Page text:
Third (yes, I know that I said there were only two, but I’m tossing one in for free because I’m a generous person), if you’re going to make a living as a writer, you will undoubtedly end up having to pitch your work verbally at some point, anyway, if only to your agent before you start a new book project. It’s a professional skill that every career writer is expected to have mastered, so grumbling about it isn’t going to get you out of it.
Sorry to be the one to break it to you.
Will you learn to love it? Probably not. Learning to survive it with your dignity intact might be a more reasonable long-term goal. But hey, in a situation where plenty of writers feel as though they’re wearing a bright red clown nose and speaking in tongues, for all the impact their pitch seems to be having on its intended recipient, doing a basic good job and walking out feeling good about yourself and your book is nothing at which a first-time pitcher should be sneezing.
You seem to be doing that a lot today. Bless you.
To that laudable if not especially spectacular end, this series will be geared toward the nitty-gritty of that most dreaded of writerly self-promotional exercises, the verbal pitch, a light-hearted exercise wherein an aspiring writer sits face-to-face with someone who has the power to get his book published — typically, an agent or an editor who keeps glancing at her watch — and tries to convince that intimidating soul to take a gander at some actual pages before making up her mind whether she thinks the book is marketable or not.
What about that might make a normally courageous person blanch and want to run, screaming, toward the nearest large, dark cave, eh?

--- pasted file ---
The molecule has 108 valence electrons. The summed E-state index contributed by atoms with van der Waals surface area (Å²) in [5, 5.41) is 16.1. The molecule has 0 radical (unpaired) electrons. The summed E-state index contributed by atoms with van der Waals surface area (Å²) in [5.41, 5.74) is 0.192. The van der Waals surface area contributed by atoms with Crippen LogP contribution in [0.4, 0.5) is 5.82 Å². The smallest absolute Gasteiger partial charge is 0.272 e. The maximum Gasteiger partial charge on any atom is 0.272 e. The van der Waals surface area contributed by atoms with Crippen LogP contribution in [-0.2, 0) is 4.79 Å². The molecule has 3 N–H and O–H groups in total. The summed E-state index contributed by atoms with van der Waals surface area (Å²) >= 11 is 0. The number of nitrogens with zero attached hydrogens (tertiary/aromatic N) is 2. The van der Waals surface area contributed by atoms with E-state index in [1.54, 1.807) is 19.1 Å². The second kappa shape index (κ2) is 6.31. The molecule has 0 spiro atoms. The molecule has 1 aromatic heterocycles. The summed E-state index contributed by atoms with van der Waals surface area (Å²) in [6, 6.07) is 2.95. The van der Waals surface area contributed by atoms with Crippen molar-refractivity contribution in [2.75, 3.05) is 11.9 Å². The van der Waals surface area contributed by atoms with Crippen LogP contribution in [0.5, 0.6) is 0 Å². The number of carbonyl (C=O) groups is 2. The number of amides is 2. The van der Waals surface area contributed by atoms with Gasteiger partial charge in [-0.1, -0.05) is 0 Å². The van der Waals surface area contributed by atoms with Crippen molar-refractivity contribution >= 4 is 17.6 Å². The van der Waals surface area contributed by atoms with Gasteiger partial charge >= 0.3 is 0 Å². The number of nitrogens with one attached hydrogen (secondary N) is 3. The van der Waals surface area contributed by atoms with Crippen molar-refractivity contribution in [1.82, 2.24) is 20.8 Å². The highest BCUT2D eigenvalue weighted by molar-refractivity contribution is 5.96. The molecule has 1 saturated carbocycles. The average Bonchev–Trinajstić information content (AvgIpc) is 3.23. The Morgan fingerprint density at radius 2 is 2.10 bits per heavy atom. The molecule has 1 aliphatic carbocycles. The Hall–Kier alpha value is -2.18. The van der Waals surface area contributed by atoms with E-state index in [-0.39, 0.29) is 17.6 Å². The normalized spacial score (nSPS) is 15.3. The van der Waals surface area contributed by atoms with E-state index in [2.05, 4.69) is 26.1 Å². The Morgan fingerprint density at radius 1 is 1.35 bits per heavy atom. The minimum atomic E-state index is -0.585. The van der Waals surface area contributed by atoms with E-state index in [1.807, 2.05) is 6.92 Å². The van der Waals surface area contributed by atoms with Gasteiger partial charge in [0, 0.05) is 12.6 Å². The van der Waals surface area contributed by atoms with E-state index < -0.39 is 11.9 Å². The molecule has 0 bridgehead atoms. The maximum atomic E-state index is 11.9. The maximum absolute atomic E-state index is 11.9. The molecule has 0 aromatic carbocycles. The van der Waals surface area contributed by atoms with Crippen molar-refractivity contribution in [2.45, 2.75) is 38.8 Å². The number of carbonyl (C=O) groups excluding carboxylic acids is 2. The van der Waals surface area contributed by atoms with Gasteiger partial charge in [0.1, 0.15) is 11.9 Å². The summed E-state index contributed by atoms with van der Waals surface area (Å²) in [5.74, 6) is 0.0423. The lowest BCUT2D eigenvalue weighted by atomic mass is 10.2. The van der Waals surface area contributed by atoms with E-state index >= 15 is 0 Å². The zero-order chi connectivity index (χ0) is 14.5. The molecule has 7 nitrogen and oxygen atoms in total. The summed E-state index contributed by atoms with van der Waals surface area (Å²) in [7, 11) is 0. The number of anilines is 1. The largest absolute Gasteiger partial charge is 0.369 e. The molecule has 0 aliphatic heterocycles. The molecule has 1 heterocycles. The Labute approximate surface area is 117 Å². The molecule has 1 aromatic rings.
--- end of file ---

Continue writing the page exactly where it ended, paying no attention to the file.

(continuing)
As is true of writers’ conferences in general, quite a bit of the stress inherent to pitching lies in unrealistic expectations of what might happen — on both the bad and good extremes. The average writer tends to waltz into a conference with high expectations and a nervous stomach, mentally toting a fairly hefty wish list: to meet the agent of his dreams, who will fall flat on the floor with astonishment at his pitch and sign him on the spot; for an editor at a major publishing house to be so wowed that she snaps up the book practically before the writer finishes speaking, and to be whisked off to New York immediately for literary cocktail parties and glowing adulation.
Could the New York Times’ bestseller list be far behind? The book would have been a natural for Oprah, if she were still on the air.
It’s a lovely dream, certainly, but this is not what actually happens. Yes, even if you give your pitch perfectly. So strolling into a pitching situation believing that instant contracts are even possible, let alone the norm and the only reasonable standard of conference success, is bound to end in tears.
Call me zany, but I don’t like to see a reader of mine sobbing in a hallway, convinced that he’s blown his one big chance just because an agent actually wants to read a manuscript before flinging her arms around a writer and shoving a contract into his hand. So let’s begin this series with a few cold, hard facts, to set the record straight:
*No credible US agent will sign a writer before having read the book in question, or a proposal for nonfiction. (In other parts of the world, this is not always the case.)
*All of the major U.S. publishing houses have strict policies against acquiring books from unrepresented writers (although a couple do run competitions for that purpose), so even if that editor from Simon & Schuster just adored your pitch, there would be significant structural impediments to his signing you to a three-book contract on the spot.